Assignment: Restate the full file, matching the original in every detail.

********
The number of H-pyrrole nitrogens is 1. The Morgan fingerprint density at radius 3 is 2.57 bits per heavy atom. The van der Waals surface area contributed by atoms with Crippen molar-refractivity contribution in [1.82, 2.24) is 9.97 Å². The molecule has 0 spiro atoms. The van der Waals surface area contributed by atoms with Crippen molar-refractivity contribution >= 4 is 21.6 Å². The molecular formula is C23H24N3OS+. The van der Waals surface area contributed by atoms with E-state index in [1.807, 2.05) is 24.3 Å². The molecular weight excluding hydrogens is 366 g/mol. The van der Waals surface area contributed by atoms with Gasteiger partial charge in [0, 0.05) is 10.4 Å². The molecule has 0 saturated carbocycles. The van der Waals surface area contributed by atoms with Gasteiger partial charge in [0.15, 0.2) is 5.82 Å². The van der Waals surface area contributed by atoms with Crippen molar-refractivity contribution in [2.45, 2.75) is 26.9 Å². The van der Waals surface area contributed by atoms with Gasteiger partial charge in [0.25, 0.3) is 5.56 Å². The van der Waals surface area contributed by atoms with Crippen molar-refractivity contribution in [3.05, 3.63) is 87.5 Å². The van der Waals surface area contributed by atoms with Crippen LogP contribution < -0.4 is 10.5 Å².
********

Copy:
The number of H-pyrrole nitrogens is 1. The Morgan fingerprint density at radius 3 is 2.57 bits per heavy atom. The van der Waals surface area contributed by atoms with Crippen molar-refractivity contribution in [1.82, 2.24) is 9.97 Å². The molecule has 0 spiro atoms. The van der Waals surface area contributed by atoms with Crippen molar-refractivity contribution >= 4 is 21.6 Å². The molecular formula is C23H24N3OS+. The van der Waals surface area contributed by atoms with E-state index in [1.807, 2.05) is 24.3 Å². The molecular weight excluding hydrogens is 366 g/mol. The van der Waals surface area contributed by atoms with Gasteiger partial charge in [0, 0.05) is 10.4 Å². The molecule has 0 saturated carbocycles. The van der Waals surface area contributed by atoms with Gasteiger partial charge in [0.15, 0.2) is 5.82 Å². The van der Waals surface area contributed by atoms with Crippen molar-refractivity contribution in [2.45, 2.75) is 26.9 Å². The van der Waals surface area contributed by atoms with Gasteiger partial charge in [0.25, 0.3) is 5.56 Å². The van der Waals surface area contributed by atoms with Crippen molar-refractivity contribution in [3.05, 3.63) is 87.5 Å². The van der Waals surface area contributed by atoms with Crippen LogP contribution < -0.4 is 10.5 Å².